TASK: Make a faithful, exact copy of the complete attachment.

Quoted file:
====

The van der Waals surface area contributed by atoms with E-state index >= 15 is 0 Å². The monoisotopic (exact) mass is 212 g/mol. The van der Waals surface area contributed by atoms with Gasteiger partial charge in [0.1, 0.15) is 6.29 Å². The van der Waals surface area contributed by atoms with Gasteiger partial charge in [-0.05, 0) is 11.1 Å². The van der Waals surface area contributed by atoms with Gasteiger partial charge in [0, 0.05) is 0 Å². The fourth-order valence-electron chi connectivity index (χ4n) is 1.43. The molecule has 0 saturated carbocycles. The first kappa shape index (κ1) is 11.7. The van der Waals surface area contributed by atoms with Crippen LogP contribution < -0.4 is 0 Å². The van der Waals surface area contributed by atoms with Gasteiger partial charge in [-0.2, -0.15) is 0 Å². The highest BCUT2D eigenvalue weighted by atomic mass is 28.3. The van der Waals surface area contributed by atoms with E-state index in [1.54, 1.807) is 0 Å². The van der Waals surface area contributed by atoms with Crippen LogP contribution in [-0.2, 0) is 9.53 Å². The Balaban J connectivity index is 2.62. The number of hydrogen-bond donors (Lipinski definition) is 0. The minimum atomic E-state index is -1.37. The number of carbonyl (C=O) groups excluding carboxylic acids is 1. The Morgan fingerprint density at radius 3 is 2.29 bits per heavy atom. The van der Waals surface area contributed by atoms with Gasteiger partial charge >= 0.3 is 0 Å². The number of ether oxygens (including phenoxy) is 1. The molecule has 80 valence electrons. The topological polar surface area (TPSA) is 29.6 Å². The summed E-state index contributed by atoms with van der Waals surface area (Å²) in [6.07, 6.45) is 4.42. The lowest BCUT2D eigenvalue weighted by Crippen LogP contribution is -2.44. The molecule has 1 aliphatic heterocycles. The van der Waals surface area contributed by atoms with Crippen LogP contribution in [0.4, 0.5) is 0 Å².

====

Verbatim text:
The van der Waals surface area contributed by atoms with E-state index >= 15 is 0 Å². The monoisotopic (exact) mass is 212 g/mol. The van der Waals surface area contributed by atoms with Gasteiger partial charge in [0.1, 0.15) is 6.29 Å². The van der Waals surface area contributed by atoms with Gasteiger partial charge in [-0.05, 0) is 11.1 Å². The van der Waals surface area contributed by atoms with Gasteiger partial charge in [0, 0.05) is 0 Å². The fourth-order valence-electron chi connectivity index (χ4n) is 1.43. The molecule has 0 saturated carbocycles. The first kappa shape index (κ1) is 11.7. The van der Waals surface area contributed by atoms with Crippen LogP contribution < -0.4 is 0 Å². The van der Waals surface area contributed by atoms with Gasteiger partial charge in [-0.2, -0.15) is 0 Å². The highest BCUT2D eigenvalue weighted by atomic mass is 28.3. The van der Waals surface area contributed by atoms with E-state index in [1.54, 1.807) is 0 Å². The van der Waals surface area contributed by atoms with Crippen LogP contribution in [-0.2, 0) is 9.53 Å². The Balaban J connectivity index is 2.62. The number of hydrogen-bond donors (Lipinski definition) is 0. The minimum atomic E-state index is -1.37. The number of carbonyl (C=O) groups excluding carboxylic acids is 1. The Morgan fingerprint density at radius 3 is 2.29 bits per heavy atom. The van der Waals surface area contributed by atoms with Gasteiger partial charge >= 0.3 is 0 Å². The number of ether oxygens (including phenoxy) is 1. The molecule has 80 valence electrons. The topological polar surface area (TPSA) is 29.6 Å². The summed E-state index contributed by atoms with van der Waals surface area (Å²) in [6.07, 6.45) is 4.42. The lowest BCUT2D eigenvalue weighted by Crippen LogP contribution is -2.44. The molecule has 1 aliphatic heterocycles. The van der Waals surface area contributed by atoms with Crippen LogP contribution in [0.4, 0.5) is 0 Å².